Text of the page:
Archive for January 5th, 2010

Pilgrimage Statistics  

Consecutive Days Riding:  86                              Consecutive Days Blogging: 87  

Today’s Mileage: 4                                               Total Trip Mileage: 705 

 We watched at noon today as my son Max walked to a waiting van. Along with six other young men, they started a journey into manhood as warriors for our nation in a time of war.  He carries on a tradition, from father to son.  My grandfather an Army veteran of WWI sent his oldest son to the Army in WW2. He sent his youngest son, my father, into the Navy to fight in Korea. My father sent his oldest son, yours truly, into the Navy during the Vietnam War.  Now I send my son Max into the Army to likely fight in our latest war. All of the “Edwards boys” came back in one piece; I pray that Max will continue with that tradition! 

Remembering all who serve!

I searched the internet for a Soldier’s Prayer and found many.  But none that was satisfactory for the feelings of relief, excitement and pride that I feel at this moment.  They use names for God I do not use, and ask for things I would not ask.  So I send my son off with two poems.  Both were written in the past, one a product of my pride at his earlier warrior efforts.  The second written with memories of my father in mind, longing for a dialogue that could never be, a dialogue I hope to someday have with my son.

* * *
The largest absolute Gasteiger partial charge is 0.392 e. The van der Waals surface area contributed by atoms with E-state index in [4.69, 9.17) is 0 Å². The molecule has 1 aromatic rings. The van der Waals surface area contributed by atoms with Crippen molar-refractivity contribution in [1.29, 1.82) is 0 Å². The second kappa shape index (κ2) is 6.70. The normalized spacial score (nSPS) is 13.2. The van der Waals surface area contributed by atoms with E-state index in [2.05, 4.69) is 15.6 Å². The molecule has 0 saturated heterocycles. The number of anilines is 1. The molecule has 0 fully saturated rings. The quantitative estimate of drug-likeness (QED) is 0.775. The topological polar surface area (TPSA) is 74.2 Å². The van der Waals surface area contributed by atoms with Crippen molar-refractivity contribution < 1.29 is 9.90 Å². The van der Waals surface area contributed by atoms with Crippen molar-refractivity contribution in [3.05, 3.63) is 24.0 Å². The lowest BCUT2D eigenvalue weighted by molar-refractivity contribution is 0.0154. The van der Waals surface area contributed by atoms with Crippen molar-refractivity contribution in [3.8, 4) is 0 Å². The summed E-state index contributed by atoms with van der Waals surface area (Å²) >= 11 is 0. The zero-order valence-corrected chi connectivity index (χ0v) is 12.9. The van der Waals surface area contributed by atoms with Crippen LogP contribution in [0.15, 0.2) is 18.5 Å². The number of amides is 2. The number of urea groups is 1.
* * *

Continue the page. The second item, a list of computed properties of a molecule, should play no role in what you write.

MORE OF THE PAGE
War Games 

Warrior on the line!

Waves of geese 

   Pass overhead 

      Squawking in support 

As the ground forces 

   Surge forward 

      Tanks on the line 

   Fleet fast infantry 

      On the corners 

   HQ in the rear 

The defense 

   Meets them head on 

      With a crash of pads  

          And helmets 


   Shout orders  

      From the sidelines 

JV football practice 

   My eldest son 

     Mans the right side 

        Of the attacking line 

Handshake and a handoff to the Army!

What I Knew Could Never Be 

Its taken a quarter 

Of a lifetime 

For me to learn  

How to speak. 


I was not raised 

To have opinions, 

I was raised  

To mouth my father’s words. 

I was raised to act proper 

To be seen and not heard. 


Don’t follow the crowd 

Follow me was the message. 

He prefered to have me 

Be different from my peers? 

Not to challenge him 

With my questions of youth? 


My spirit left home 

Before my body. 

It journeyed to the sea, 

Driven away 

In search of acceptance 

And the wonders I knew to be. 


I saw my father 

Only a few times in adulthood. 

Superior I was, but sad I felt 

At what I knew could never be, 

A dialogue between father and son, 

Two men, two voices 

Be safe son and know that you are loved!

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